THE GOOD LIE (Kenya | India | USA/12A/110mins)
Directed by Philippe Falardeau. Starring Reese Witherspoon, Arnold Oceng, Ger Duany, Emmanuel Jal, Corey Stoll, Kuoth Wiel, Femi Oguns.
THE PLOT: Having spent many years in a Kenyan refugee camp after Sudan was engulfed in civil war, refugees Mamere (Arnold Oceng), Jeremiah (Ger Duany) and Paul (Emmanuel Jal) are awarded a chance at a new life in the US. When they arrive, however, they find life in the fabled land of America is very different than the one they are used to.
THE VERDICT: Refugees from Sudan who found themselves scattered around the world are now The Lost Boys of Sudan, and there is little doubt that the stories of these survivors, and the hardships they went through are daunting. Ger Duany and Emmanuel Jal, who play Jeremiah and Paul in THE GOOD LIE, were both forced to become child soldiers, and it is perhaps this level of experience and trauma in these actors’ lives that makes the film work far better than it should.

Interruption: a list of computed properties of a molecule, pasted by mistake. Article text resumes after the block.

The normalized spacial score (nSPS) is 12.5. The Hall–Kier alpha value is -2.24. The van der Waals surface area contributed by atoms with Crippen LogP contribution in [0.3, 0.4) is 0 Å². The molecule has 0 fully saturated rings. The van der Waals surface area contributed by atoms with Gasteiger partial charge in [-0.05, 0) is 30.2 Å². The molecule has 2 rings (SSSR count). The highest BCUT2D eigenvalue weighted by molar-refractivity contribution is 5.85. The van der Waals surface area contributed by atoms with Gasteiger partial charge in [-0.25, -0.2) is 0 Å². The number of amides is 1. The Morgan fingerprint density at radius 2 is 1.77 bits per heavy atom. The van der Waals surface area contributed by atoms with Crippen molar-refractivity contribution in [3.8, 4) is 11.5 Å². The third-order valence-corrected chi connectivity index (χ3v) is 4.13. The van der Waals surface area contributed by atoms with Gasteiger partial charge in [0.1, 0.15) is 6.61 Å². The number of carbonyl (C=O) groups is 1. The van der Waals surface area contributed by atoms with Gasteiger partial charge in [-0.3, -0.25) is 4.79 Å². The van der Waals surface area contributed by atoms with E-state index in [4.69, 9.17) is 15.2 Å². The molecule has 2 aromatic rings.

Reese Witherspoon presumably lent her name to THE GOOD LIE in order to get the film made. Her role is rather small and unimpressive, since this is the storey of the refugees, bot the Americans who helped them. The same goes for Corey Stoll as Jack. Oceng, Duany and Jal are the emotional heart and soul of the film, and they do well in getting the audience on their sides. The trouble is, they are often let down by a trite and slightly insulting script.
Speaking of the screenplay – written by Margaret Nagle – it is the seeming desire to show how strange the Western world is to these Sudanese survivors that makes the film feel a little twee and insulting. There are entire scenes where the characters are treated like idiots for not understanding technology or the way the US works, then pandered to and talked down to when characters try to explain the way of the world to them. It is this that distracts from the power of the survivors’ story, and turns the film from a drama to a slightly cringeworthy comedy.
Director Philippe Falardeau does well enough with the action set in Sudan, when the characters are children, but when they come to the West, the film turns – probably unintentionally – into a tale reminiscent of Eddie Murphy’s COMING TO AMERICA. There is powerful emotional heart at the centre of THE GOOD LIE, but sometimes it is difficult to see, buried as it is under a layer of schmaltz and saccharine.
In all, THE GOOD LIE is a film about a subject that needs exploring, but since this film is determined to be feel good, rather than emotionally true, this is not the film needed to tell the tale. Arnold Oceng, Ger Duany and Emmanuel Jal are strong in their roles, but are hampered by an overly sweetened script that lacks subtlety.
Review by Brogen Hayes